Review: Stacy Schiff’s The Witches By John Semley

Review: Stacy Schiff’s The Witches is a nimbly woven tapestry - The Globe and Mail

The Witches is a book as sensitive to the practicalities and banalities of the colonies as the grander intellectual and religious forces that conspired to propel one of America’s earliest, most memorable and vicious ordeals. Like all historical traumas, the Salem trials linger in the imagination because they seem like nothing less than the structural collapse of the whole project of humanity; a failure of civilization itself. The evil that men do has a way of diabolically disguising itself in the trappings and suits of logic, reason and civility. But, in the end, such twisted, toxic rationales jury-rigged to justify barbarism, cruelty and the highest forms of inhumanity amount to just so much proverbial duck-weighing.

Tuesday, November 3, 2015

Judean Seal In 2,000-year-old Russian Warrior Woman’s Grave

A spectacular find was made near the Black Sea this summer: Excavating the 2,000-year-old grave of a Sarmatian noblewoman, which miraculously hadn't been looted, the archeologists found a wealth of artifacts – including a carnelian seal with ancient Hebrew letters, centuries older than the tomb.

The woman's grave, located at Rostov-on-Don, was replete with burial offerings. The items, dating from the 1st century BCE to the 1st century AD, included wooden dishes and a cup lying by her right hand. By her feet were pieces of a bronze bucket with a floral design and a ladle with the head of the Gorgon, and by her pelvis was a gold vial with a lid and fossilized contents. Four clay vessels were found in the northeast corner of the tomb, as well as knives, over a hundred arrows and a harness, and an unfinished sword with an intricate handle inlay.

2,500-year-old female Siberian warrior is beheaded by excavator

An ancient wealthy young woman was found laid to rest with her horse and weapons by workers who accidentally dug up her burial mound.  
The excavator smashed the prehistoric ceremonial burial chamber in the Altai Mountains, wrecking the grave of a suspected the grave of a suspected 16 to 20-year-old combatant from the colourful Pazyryk culture. 
Local culture heritage official Dr Vasily Oinoshev said: 'Only the human head and upper part of the horse remained intact in the burial ground. Unfortunately, the rest was destroyed by heavy machinery.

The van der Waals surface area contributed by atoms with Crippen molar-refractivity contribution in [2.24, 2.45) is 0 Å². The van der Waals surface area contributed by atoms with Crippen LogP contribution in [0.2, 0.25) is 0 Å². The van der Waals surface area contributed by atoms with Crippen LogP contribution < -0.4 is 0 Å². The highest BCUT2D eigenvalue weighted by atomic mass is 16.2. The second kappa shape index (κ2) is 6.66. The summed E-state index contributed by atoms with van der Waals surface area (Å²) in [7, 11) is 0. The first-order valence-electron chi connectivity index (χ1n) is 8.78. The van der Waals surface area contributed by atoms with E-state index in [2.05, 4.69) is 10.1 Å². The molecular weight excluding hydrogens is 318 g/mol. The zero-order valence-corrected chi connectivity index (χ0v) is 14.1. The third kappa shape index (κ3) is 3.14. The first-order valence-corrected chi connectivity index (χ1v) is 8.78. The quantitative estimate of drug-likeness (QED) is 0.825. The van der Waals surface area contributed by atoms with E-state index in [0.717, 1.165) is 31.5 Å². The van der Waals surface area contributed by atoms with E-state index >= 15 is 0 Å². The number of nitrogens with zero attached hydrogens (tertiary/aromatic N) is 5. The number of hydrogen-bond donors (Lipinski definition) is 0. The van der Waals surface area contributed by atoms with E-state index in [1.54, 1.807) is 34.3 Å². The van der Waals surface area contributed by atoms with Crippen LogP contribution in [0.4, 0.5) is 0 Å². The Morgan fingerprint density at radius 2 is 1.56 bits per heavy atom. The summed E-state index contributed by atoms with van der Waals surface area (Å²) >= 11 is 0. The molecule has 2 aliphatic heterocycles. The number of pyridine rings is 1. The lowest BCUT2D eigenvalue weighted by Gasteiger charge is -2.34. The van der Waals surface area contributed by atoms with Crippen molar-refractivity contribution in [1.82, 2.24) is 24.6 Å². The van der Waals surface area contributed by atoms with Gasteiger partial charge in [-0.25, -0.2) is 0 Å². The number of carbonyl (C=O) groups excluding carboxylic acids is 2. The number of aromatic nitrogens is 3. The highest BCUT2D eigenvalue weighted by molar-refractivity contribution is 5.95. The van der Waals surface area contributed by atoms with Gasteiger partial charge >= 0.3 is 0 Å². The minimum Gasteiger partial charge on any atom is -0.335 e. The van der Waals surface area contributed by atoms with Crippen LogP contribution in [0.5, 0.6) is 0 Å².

'Apparently, this was a young woman, judging by the teeth. All of them are intact and in good condition. We attribute her to Pazyryk culture, and we have preliminarily dated the burial as being 2,500 years old.'

Monday, September 28, 2015

Indigenous Women In Bolivia Use Ancient Knitting Skills To Weave Devices For Congenital Heart Disease

To help the growing number of children born with heart defects, indigenous Bolivian knitters are putting their age-old craft to a more modern use. The Aymara women, who have been knitting intricate and distinct hats, sweaters, and blankets for centuries, are now using their skill to produce an innovative medical product that can seal holes in a baby’s heart.

The device, called Nit-Occlud was developed by cardiologist Dr. Franz Freudenthal. After setting up a clinic in La Paz for children with heart defects, Freudenthal knew he must develop a simple, inexpensive solution to help treat more patients. The occluder, the device's more common name, looks like a top hat and can be inserted into the heart without surgery to help fix the problem.

Tuesday, September 22, 2015

Glamour charts the evolution of the bra over the past 500 years in 2 minutes | Daily Mail Online

Whether they were meant to flaunt your breasts - or hide them - the first bras date back to ancient times, and like most fashions, they reflect the social and economic changes of that era. 

Today women have the option of pushing-up, covering-up, and everything in between, and a new video created by Glamour charts the evolution of the bra over the past 500 years. 

Beginning with the constricting mamillare from the Roman Empire and ending with a hypothetical design meant for robots in 2100, the clip highlights the prominent styles and history of the bras that debuted in various eras.

Women hairstyles were more extraordinary in ancient times

An archaeological team examining archaeological findings discovered ancient hairstyles. Reliefs found on rock tombs reveal the extravagant braided hairstyles of women living 2,400 years ago, which by today's standards might be considered strange. Professor Nevzat Çelik of Akdeniz University Archaeology Department said it is possible to understand the lifestyle of people living during this time by examining ancient buildings and artifacts found in Lycian tombs. Following a comprehensive study, the team found new information about Lycian lifestyles and social hierarchies.

Carole Levin: A 'queen' of sorts in her medieval scholarship

Carole Levin is one of those people who seems to bring light into the room when she enters.

“Ph.D.,” “medieval” or “historical scholar” are not words likely to race to mind upon meeting her. With her radiant smile and youthful springy hairdo, one might not peg her as a Willa Cather professor of history at the University of Nebraska-Lincoln for the past 13 years or director of the Medieval and Renaissance Studies Program for the last seven. But she is both.

When she was a little girl growing up in the Chicago area, her father, who worked at an ad agency and taught college English, and her mother, who was an artist and homemaker, made sure she and her three sisters got to the public library. During a weekly visit when she was 10 years old, she found a book about one of the world’s greatest monarchs, England’s Queen Elizabeth I, who ruled alone from 1558 to 1603. Years later, she says, “Elizabeth Tudor is a woman who captures the imagination and does not let it go.”

Rediscovered cast skull of "father of English history"

Thieving monks and cathedral tombs: Rediscovered cast skull of "father of English history" could solve medieval burial mystery | Culture24